In the previous day's divining, I'd been led to a spot just west of the overlook, by Pullout number 9, where I scrambled up the mountain, through the ground-dwelling prickly pear and assorted scrub, to a clearing that afforded a view of the Gateway in all its glory.

Unpacking Angelique, I set out food and beverage, got all good and stretched out, then sat and ate breakfast and let the energy of the place infuse me.

And then, after putting away my trash properly to be disposed of later, I sat back on the backpack case (which made a most rewarding seat in all of the rocky red soil) and started playing.

I'm not sure how long I played. But at some point, I became aware of the need to hop back on the scooter and roll into town. Which I did, with a big fat smile on my face.

I arrived at the back of the stage and parked next to the Vespa that Robert was borrowing for the weekend, walked around the side of the pavilion. The morning gospel set was in motion, still the first act. Chilly Winds would be up next, followed by what was billed as a Dulcimer Jubilee "Bing Futch" "Bud Ford III" "Robert Force" et al but we had taken to calling it Bud a Bing Bud a Bob after Bud blanched at the idea of calling it The Bud III 3. Personally, I like F3, but that sounds more like a button on your keyboard than a dulcimer band.

The three of us came together by the rear of the pavilion and sort of tossed around basic concepts. Robert and I would play standing with the dulcimers strapped to us, plugged in to cube amplifiers with a moderate level of effects; Bud would use a microphone to amplify the dulcimer and stand at a stationary place with the instrument on a stand. We'd start with "Wellyn" and then, all bets were off. Having seen glimpses of this throughout the weekend, it was clear that the audience wasn't sure what to expect, but some had been asking about it. The seed had been planted, apparently.

Again, can't wait to see the video. This time, we had a three-way ballet going on, with Bud and Robert leading off on some of Robert's old tunes and my contributions leaning in some rockabilly rave-ups and one extended jam of a song that was like something you'd hear on a smooth jazz station. It was all over the map and more fun than a week at Walt Disney World. At one point, Robert and I both went over to Bud and were all jamming around him. Not a moment of it rehearsed, complete with stage leaping and Robert playing dulcimer behind his head - all I know is, it was more fun than I've had onstage in a long time. Big laughs and smiles all around and the audience really showed their enthusiasm for it. That's the biggest blessing of them all, isn't it?

Yes it is.

At this point, I had seen all the performers and enjoyed their sets. Unfortunately, there was a flight back to Orlando with my name stamped on it in the late afternoon and I still had a Dulcimer Shop to tour. I was already missing the little place, this little bubble of beauty high up in the Rocky Mountains. But one of the high points of this journey was still ahead, so there was no time for tears.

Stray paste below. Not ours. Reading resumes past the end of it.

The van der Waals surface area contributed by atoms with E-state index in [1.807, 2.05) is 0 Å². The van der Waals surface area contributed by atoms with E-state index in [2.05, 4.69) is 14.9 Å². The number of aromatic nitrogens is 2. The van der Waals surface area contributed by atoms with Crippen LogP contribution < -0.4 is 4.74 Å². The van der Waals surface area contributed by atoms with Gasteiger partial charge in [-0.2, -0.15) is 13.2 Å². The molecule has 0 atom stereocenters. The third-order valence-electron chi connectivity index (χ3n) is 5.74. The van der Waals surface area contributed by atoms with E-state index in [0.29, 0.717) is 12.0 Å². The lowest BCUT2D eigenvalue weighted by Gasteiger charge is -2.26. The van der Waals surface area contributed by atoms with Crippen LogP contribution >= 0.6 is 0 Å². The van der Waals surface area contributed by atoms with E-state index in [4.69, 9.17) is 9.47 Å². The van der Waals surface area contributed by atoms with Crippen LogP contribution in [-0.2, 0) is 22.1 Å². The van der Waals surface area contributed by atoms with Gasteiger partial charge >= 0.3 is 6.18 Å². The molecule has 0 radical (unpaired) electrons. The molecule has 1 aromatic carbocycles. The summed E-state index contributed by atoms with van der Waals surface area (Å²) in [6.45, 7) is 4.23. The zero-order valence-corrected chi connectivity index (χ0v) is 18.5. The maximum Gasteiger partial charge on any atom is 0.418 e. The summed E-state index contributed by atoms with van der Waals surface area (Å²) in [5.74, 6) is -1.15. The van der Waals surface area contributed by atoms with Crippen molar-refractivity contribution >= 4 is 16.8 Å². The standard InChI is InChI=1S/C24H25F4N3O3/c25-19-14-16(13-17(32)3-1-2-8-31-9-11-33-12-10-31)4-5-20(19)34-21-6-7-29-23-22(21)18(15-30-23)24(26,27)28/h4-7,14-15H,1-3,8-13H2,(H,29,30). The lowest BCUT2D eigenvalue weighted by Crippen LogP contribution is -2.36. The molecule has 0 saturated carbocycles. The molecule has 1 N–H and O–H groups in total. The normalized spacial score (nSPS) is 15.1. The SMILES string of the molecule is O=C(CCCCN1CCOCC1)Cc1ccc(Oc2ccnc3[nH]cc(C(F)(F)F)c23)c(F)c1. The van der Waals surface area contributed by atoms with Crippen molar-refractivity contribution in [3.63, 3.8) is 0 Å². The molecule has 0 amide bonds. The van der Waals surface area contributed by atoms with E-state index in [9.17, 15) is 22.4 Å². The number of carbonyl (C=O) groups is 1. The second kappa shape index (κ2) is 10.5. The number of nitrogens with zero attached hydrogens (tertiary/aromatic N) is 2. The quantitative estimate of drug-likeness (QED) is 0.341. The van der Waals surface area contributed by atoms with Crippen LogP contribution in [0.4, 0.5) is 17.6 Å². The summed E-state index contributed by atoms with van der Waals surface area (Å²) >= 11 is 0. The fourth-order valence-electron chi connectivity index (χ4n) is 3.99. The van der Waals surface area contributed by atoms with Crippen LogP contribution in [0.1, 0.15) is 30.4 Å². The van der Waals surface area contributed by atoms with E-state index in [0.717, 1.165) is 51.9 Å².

Bud Ford unlocked the door to The Dulcimer Shop and lead the way through the store to the basement where production actually took place. Bud III brought up the rear.

"Watch your head," Bud Sr. said as we descended a short flight of stairs. The Ford's are diminuitive folks, making some areas of their custom working space hazardous to the moderately tall. With a slight stoop, I followed along with twinkling eyes, taking in the layout of the room. It was like Santa's shop! Bandsaws and buzzsaws and sanders and grinders and long things on cords with vacuum ends, stacks of raw wood and whole tree trunks, the sides and fronts and backs of dulcimers in progress, hanging about and resting in clamps and jigsaws. The fluid beginnings of guitars rose from out of the machinery, some bare and others glistening like wet seals. Bud Sr. moved from item to item, describing what it did and at what stage the dulcimer or guitar was at. I saw patterns for futuristic solidbody electrics and a very special machine that etched patterns into wood with a laser! After demonstrating the laser with a piece of scrap wood, I had decided that a person could get lost in such a place and never come out. Essentially, that's basically whats happened to Bud Sr., who didn't go looking to get into the dulcimer-making business, but found himself there anyway.

Now, Bud III is learning the craft from his father, though the elder seems somewhat concerned with the future of a family tradition that began over 30 years ago. Bud III wants to play music and tour and you can't blame him. Every musician should do it once. The grass roots experience of performing for audiences in many different parts of this country and, if you're really blessed, the world. I'm hoping to see it all come to fruition. That Cripple Creek Dulcimers will continue for another 36 years along with another 25 for the Mountain Music Festival. I'm hoping to see Bud III get his music going on a fast track to the touring circuit and I hope to share the stage with him at points along that route. Sharing the music is one thing, but sharing the dulcimer is another thing entirely. There's something about this instrument that's very much like Manitou Springs, Colorado. It's got its own magic, its own way of sneaking up on you and making the connection and it's got its own unique community, always looking for one more to come aboard.